The Sphinx Winx
nytheatre.com review by Leslie Bramm
May 13, 2011
Tifft Productions LLC gives us this delightful new musical. Set in Egypt, it tells the story of an undersexed and overly vain Cleopatra, and her husband Julius Caesar, Rome’s emissary to the Nile region. Seems that JC has failed to pay up and Rome suspects him of stealing from the public coffer to fund his romance with his hard-to-please Queen. He commits some corporate malfeasance, and lavishes his Queen with expensive gifts and promises. To solve this problem, Rome sends Marc Anthony to either collect the money or bring JC to trial. What ensues is a comical story of star-crossed lovers, jealousy, greed, and a winking Sphinx. One of the most charming qualities about The Sphinx Winx is its referencing of popular culture. Not a chance is missed to lampoon and make “pun” of political figures and even other contemporary American musicals.
The book and lyrics are written by Philip Capice, Anne Hitchner, Kenneth Hitchner, Jr., and Robert Keuch. In this case all these cooks did not spoil the mix, as both are clever and laugh out loud funny.
The music is by Kenneth Hitchner, Jr. and W. Hamlin Neely. Good catchy tunes and lots of them. My favorite song was the hopeful “I Sail for Home,” featuring a beautiful two-part harmony between Marc Anthony and his comrade Marius.
All the actors have good voices. The songs are meant to be sung campy, and each singer milks their exaggerations.
Matthew Hamel’s direction is what you need for a fast paced musical. The set has multiple entrances and exits. Hamel paces it like farce and it works.
Set design by Robert Andrew Kovach is terrific. Part comic book, with vibrant colors, it is also changeable with spinning pillars and a secret entrance. The large Sphinx façade can’t help but make you smile. Gail Baldoni must have worked very hard to create the period costumes and it shows. She has a great sense of detail.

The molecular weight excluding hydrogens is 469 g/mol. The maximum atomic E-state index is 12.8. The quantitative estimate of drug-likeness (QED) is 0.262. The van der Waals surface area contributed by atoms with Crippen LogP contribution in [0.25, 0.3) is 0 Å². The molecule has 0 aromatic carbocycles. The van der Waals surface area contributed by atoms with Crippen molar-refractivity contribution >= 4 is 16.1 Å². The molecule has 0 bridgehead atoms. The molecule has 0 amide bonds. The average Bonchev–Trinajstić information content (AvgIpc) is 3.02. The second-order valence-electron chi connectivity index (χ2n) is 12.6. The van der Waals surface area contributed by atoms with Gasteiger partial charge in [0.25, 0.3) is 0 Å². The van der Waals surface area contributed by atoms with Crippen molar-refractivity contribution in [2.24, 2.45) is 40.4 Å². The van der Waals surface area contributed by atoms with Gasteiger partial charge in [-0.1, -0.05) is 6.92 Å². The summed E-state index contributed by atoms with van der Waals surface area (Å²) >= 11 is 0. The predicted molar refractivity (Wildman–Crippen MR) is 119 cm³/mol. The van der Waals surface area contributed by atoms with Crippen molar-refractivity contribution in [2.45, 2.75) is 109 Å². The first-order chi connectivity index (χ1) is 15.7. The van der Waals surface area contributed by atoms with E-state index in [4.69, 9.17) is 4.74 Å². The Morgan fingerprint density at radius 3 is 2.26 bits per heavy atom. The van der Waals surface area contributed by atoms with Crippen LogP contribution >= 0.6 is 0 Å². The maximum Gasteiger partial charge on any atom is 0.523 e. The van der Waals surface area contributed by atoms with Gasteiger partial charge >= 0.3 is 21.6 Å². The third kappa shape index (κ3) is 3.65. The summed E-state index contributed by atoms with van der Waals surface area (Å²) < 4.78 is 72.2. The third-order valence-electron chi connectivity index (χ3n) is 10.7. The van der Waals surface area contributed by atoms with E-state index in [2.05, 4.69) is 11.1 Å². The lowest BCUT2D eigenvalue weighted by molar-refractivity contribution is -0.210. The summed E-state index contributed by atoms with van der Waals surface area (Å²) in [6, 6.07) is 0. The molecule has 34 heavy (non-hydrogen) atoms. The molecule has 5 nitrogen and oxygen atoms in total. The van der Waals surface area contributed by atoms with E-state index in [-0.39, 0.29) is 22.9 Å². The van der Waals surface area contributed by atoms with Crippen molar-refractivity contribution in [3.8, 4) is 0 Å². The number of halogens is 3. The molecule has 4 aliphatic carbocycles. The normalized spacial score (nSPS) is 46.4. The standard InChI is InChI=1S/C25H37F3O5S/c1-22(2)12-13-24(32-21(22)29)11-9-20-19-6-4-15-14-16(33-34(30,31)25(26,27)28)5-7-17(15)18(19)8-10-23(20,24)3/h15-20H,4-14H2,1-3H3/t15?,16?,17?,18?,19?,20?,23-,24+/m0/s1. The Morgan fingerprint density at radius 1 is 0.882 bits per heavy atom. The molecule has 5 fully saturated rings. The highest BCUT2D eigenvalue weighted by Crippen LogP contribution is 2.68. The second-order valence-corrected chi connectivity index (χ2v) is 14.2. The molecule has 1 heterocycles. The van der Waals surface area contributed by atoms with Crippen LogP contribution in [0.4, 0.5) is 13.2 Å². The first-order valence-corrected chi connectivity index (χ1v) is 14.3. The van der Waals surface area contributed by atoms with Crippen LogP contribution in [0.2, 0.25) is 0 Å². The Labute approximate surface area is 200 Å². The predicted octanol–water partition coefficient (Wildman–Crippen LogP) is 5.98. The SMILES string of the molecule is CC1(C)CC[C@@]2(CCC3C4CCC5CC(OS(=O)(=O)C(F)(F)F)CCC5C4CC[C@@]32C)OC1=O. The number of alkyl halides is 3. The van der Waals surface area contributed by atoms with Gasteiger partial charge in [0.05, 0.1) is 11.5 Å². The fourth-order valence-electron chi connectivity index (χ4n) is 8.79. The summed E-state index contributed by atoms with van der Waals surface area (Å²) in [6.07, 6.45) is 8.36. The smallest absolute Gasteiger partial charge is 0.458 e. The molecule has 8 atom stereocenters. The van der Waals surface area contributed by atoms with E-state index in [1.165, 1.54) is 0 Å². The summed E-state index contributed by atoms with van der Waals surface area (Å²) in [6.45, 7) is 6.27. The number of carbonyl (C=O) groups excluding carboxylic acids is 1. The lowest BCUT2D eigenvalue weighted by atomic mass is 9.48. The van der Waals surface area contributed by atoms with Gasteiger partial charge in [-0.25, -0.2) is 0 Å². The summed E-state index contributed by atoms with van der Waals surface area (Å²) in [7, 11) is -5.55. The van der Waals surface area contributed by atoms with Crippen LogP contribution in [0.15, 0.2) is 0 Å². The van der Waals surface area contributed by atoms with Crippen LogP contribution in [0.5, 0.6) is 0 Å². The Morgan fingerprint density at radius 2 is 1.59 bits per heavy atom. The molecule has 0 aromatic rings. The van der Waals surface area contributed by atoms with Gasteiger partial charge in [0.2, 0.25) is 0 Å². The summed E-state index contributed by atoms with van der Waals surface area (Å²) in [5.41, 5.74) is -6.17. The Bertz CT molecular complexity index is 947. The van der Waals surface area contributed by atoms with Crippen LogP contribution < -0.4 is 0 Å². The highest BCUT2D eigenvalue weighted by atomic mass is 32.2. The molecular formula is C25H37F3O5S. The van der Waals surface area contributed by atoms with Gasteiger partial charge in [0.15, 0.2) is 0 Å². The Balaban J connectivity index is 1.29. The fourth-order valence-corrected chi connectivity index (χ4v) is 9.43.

The cast all play multiple roles save for Erika Amato’s Cleopatra. As the queen Amato is serpentine and seductive. As Crecia, Rebecca Riker is a good romantic heroine, but it’s her Sarah Palin in the court room scenes that almost steals the show. Bruce Sabath’s Julius Caesar is a schticky character and Sabath is good in this little nod to vaudeville. Bret Shuford’s Marc Anthony is dutiful and starry-eyed with his love for Crecia. Shuford’s pleasant tenor voice and wit make him an enjoyable leading man. Lunia is the slighted daughter of Caesar. Beth Cheryl Tarnow plays her with a combination of obnoxiousness and silliness, and is very funny. Ryan Williams as the Soothsayer and play’s narrator is agile and animated. His mobile face allows him to play the fool, the slime ball, and the soldier. He does all unabashed.
I had had a crappy day the night I saw this play and for those fast-paced 90 minutes The Sphinx Winx took my mind off everything.